Since the inspection of the private parts will happen in the finals, Frank touches Max’s private parts to get him use to it. Of course, Max doesn’t like it and snaps at Frank for him to stop. Max is then told by the former champion, who has been through the process before, that he needs to go to his “zen place” while it happens so he can get through it. More attempts are made by Frank to touch Max’s private parts, but Max is still having trouble letting it happen and keeps snapping at him.
The scene in question took place about an hour into the movie; the former champion, Philippe (voiced by Stanley Tucci), refers to the inspection as “the hardest part” of the competition and advises him to go to his “happy place,” not his “Zen place.” But while Frank is seen approaching and reaching for Max’s genitals, Maldonado did not mention that the agent is as visibly reluctant to administer the “test” as Max is to receive it, both before the final and during the actual competition. She also wrote:
The day of the finals come and if Max doesn’t let his private parts be touched, he may lose the competition and any hope of finding the kidnapped panda. It all rests on his ability to let someone touch his private parts. The judge’s hands slowly reach behind Max and he goes to his “zen place”. He’s flying through the sky, dancing with his partner, there are fireworks and flowers-everything is great-all while someone is touching his private parts.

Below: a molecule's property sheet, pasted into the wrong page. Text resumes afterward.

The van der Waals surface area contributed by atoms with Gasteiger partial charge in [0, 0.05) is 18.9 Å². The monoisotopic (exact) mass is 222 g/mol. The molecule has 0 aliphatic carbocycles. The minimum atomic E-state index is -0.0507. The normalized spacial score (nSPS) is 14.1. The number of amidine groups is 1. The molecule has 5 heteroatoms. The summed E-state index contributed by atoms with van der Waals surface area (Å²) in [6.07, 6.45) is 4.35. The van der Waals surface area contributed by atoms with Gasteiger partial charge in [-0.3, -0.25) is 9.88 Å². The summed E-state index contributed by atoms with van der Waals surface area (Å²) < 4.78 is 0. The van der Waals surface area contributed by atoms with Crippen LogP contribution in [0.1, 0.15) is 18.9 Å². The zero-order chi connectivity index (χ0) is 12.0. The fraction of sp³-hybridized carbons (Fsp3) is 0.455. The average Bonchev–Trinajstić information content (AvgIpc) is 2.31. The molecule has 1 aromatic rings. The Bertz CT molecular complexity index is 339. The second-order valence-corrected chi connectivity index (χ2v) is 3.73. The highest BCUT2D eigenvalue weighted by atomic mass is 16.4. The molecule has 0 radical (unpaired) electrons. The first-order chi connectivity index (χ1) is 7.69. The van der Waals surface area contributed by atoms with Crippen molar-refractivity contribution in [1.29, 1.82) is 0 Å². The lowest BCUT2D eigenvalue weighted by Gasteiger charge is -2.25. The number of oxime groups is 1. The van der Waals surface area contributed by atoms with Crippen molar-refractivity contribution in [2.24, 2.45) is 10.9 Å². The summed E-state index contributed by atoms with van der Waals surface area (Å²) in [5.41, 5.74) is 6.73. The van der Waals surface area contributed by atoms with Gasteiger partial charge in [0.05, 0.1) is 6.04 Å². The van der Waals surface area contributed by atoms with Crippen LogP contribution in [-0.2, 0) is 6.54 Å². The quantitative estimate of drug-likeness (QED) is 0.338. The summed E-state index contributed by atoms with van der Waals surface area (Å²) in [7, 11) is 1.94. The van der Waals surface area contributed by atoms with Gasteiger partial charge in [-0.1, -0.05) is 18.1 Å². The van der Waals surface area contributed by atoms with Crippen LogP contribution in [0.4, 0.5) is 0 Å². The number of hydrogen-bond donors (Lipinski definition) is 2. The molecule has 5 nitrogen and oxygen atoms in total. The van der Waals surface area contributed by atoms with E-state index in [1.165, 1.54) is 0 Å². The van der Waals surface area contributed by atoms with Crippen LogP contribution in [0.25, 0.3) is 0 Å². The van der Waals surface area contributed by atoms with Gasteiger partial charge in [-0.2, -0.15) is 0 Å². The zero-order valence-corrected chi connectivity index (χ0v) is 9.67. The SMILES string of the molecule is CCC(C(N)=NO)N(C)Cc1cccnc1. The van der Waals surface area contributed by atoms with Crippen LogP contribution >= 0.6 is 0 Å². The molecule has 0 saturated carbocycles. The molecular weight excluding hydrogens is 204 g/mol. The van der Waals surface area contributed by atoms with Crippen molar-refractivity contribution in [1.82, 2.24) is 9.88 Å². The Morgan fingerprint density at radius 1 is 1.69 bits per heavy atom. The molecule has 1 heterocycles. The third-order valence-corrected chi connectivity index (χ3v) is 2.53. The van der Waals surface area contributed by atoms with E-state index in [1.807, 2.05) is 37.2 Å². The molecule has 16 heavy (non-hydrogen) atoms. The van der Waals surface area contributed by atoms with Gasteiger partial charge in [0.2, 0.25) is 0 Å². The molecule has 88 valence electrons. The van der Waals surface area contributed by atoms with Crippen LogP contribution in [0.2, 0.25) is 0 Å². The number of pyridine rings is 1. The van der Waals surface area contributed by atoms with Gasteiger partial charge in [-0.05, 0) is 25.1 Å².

Global Road Entertainment did not respond to our request for comment. However, the company did address the online criticism in a statement:
The dog show judging in this film is depicted completely accurately as done at shows around the world; and was performed by professional and highly respected dog show judges. Global Road Entertainment and the filmmakers are saddened and apologize to any parent who feels the scene sends a message other than a comedic moment in the film, with no hidden or ulterior meaning, but respect their right to react to any piece of content.
According to Brandi Hunter, a spokesperson for the American Kennel Club, the movie inaccurately depicts this aspect of confirmation dog shows, competitive events that have been held for more than 130 years. She specifically noted that “no fondling” of the animal takes place during actual events.
“The purpose of the dog show is to be a forum for the evaluation of breeding stock, thus only intact purebred dogs are eligible for competition,” she told us. “The Judge must be able to feel and determine the dog has the potential to reproduce, (i.e. is not neutered.)”